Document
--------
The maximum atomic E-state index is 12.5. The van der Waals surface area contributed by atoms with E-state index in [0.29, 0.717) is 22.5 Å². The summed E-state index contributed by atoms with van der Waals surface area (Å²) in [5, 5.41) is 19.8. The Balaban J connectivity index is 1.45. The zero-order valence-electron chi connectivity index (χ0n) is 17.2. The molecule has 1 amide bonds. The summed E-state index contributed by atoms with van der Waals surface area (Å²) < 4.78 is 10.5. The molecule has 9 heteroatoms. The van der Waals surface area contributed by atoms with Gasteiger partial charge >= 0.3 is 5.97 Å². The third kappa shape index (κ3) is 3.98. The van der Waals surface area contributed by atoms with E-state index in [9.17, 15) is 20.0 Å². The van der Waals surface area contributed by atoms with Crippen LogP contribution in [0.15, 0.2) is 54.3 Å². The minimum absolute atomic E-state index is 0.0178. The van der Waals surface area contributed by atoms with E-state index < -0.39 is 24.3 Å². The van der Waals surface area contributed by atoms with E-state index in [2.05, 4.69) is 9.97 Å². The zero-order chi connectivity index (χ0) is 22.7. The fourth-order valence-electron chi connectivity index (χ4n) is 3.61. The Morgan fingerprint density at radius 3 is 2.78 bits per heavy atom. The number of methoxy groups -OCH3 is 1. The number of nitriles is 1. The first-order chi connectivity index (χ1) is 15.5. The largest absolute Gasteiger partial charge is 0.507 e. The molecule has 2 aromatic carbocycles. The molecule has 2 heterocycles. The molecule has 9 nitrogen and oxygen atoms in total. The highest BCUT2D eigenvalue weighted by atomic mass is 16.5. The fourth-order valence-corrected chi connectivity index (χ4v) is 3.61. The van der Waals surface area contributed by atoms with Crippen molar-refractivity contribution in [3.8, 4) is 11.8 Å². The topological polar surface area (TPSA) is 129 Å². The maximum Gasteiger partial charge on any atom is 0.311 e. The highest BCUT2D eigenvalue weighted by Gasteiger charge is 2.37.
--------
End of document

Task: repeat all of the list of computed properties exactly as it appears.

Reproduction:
The maximum atomic E-state index is 12.5. The van der Waals surface area contributed by atoms with E-state index in [0.29, 0.717) is 22.5 Å². The summed E-state index contributed by atoms with van der Waals surface area (Å²) in [5, 5.41) is 19.8. The Balaban J connectivity index is 1.45. The zero-order valence-electron chi connectivity index (χ0n) is 17.2. The molecule has 1 amide bonds. The summed E-state index contributed by atoms with van der Waals surface area (Å²) < 4.78 is 10.5. The molecule has 9 heteroatoms. The van der Waals surface area contributed by atoms with Gasteiger partial charge >= 0.3 is 5.97 Å². The third kappa shape index (κ3) is 3.98. The van der Waals surface area contributed by atoms with E-state index in [9.17, 15) is 20.0 Å². The van der Waals surface area contributed by atoms with Crippen LogP contribution in [0.15, 0.2) is 54.3 Å². The minimum absolute atomic E-state index is 0.0178. The van der Waals surface area contributed by atoms with E-state index < -0.39 is 24.3 Å². The van der Waals surface area contributed by atoms with E-state index in [2.05, 4.69) is 9.97 Å². The zero-order chi connectivity index (χ0) is 22.7. The fourth-order valence-electron chi connectivity index (χ4n) is 3.61. The Morgan fingerprint density at radius 3 is 2.78 bits per heavy atom. The number of methoxy groups -OCH3 is 1. The number of nitriles is 1. The first-order chi connectivity index (χ1) is 15.5. The largest absolute Gasteiger partial charge is 0.507 e. The molecule has 2 aromatic carbocycles. The molecule has 2 heterocycles. The molecule has 9 nitrogen and oxygen atoms in total. The highest BCUT2D eigenvalue weighted by atomic mass is 16.5. The fourth-order valence-corrected chi connectivity index (χ4v) is 3.61. The van der Waals surface area contributed by atoms with Crippen molar-refractivity contribution in [3.8, 4) is 11.8 Å². The topological polar surface area (TPSA) is 129 Å². The maximum Gasteiger partial charge on any atom is 0.311 e. The highest BCUT2D eigenvalue weighted by Gasteiger charge is 2.37.